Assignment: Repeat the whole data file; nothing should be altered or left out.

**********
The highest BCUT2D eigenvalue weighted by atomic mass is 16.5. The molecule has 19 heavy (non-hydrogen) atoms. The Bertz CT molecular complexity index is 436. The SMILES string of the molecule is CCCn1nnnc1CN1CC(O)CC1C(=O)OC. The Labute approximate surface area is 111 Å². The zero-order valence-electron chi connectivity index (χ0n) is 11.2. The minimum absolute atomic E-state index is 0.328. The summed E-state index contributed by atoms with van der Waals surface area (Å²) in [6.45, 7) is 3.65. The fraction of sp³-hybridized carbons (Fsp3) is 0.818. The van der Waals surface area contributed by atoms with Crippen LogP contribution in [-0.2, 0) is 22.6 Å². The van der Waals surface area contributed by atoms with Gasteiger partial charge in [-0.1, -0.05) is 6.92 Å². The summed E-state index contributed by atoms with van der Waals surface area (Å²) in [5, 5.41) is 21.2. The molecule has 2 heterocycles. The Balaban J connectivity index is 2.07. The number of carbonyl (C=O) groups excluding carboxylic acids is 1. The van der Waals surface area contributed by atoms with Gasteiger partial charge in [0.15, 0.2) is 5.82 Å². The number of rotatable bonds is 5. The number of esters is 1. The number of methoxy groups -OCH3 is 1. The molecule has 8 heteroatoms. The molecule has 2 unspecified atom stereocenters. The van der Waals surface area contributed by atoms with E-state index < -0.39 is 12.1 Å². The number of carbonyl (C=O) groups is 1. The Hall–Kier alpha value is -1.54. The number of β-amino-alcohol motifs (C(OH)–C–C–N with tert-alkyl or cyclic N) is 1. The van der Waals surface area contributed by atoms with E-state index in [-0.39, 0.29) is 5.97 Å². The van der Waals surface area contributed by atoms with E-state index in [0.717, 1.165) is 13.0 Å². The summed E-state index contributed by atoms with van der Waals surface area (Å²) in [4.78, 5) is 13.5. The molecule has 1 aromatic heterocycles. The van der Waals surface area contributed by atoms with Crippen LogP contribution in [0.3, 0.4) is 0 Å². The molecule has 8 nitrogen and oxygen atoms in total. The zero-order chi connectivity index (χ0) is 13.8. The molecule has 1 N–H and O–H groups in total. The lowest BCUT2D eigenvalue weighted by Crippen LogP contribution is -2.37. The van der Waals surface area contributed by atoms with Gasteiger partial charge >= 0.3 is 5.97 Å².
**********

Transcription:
The highest BCUT2D eigenvalue weighted by atomic mass is 16.5. The molecule has 19 heavy (non-hydrogen) atoms. The Bertz CT molecular complexity index is 436. The SMILES string of the molecule is CCCn1nnnc1CN1CC(O)CC1C(=O)OC. The Labute approximate surface area is 111 Å². The zero-order valence-electron chi connectivity index (χ0n) is 11.2. The minimum absolute atomic E-state index is 0.328. The summed E-state index contributed by atoms with van der Waals surface area (Å²) in [6.45, 7) is 3.65. The fraction of sp³-hybridized carbons (Fsp3) is 0.818. The van der Waals surface area contributed by atoms with Crippen LogP contribution in [-0.2, 0) is 22.6 Å². The van der Waals surface area contributed by atoms with Gasteiger partial charge in [-0.1, -0.05) is 6.92 Å². The summed E-state index contributed by atoms with van der Waals surface area (Å²) in [5, 5.41) is 21.2. The molecule has 2 heterocycles. The Balaban J connectivity index is 2.07. The number of carbonyl (C=O) groups excluding carboxylic acids is 1. The van der Waals surface area contributed by atoms with Gasteiger partial charge in [0.15, 0.2) is 5.82 Å². The number of rotatable bonds is 5. The number of esters is 1. The number of methoxy groups -OCH3 is 1. The molecule has 8 heteroatoms. The molecule has 2 unspecified atom stereocenters. The van der Waals surface area contributed by atoms with E-state index < -0.39 is 12.1 Å². The number of carbonyl (C=O) groups is 1. The Hall–Kier alpha value is -1.54. The number of β-amino-alcohol motifs (C(OH)–C–C–N with tert-alkyl or cyclic N) is 1. The van der Waals surface area contributed by atoms with E-state index in [-0.39, 0.29) is 5.97 Å². The van der Waals surface area contributed by atoms with E-state index in [0.717, 1.165) is 13.0 Å². The summed E-state index contributed by atoms with van der Waals surface area (Å²) in [4.78, 5) is 13.5. The molecule has 1 aromatic heterocycles. The van der Waals surface area contributed by atoms with Crippen LogP contribution in [0.3, 0.4) is 0 Å². The molecule has 8 nitrogen and oxygen atoms in total. The zero-order chi connectivity index (χ0) is 13.8. The molecule has 1 N–H and O–H groups in total. The lowest BCUT2D eigenvalue weighted by Crippen LogP contribution is -2.37. The van der Waals surface area contributed by atoms with Gasteiger partial charge >= 0.3 is 5.97 Å².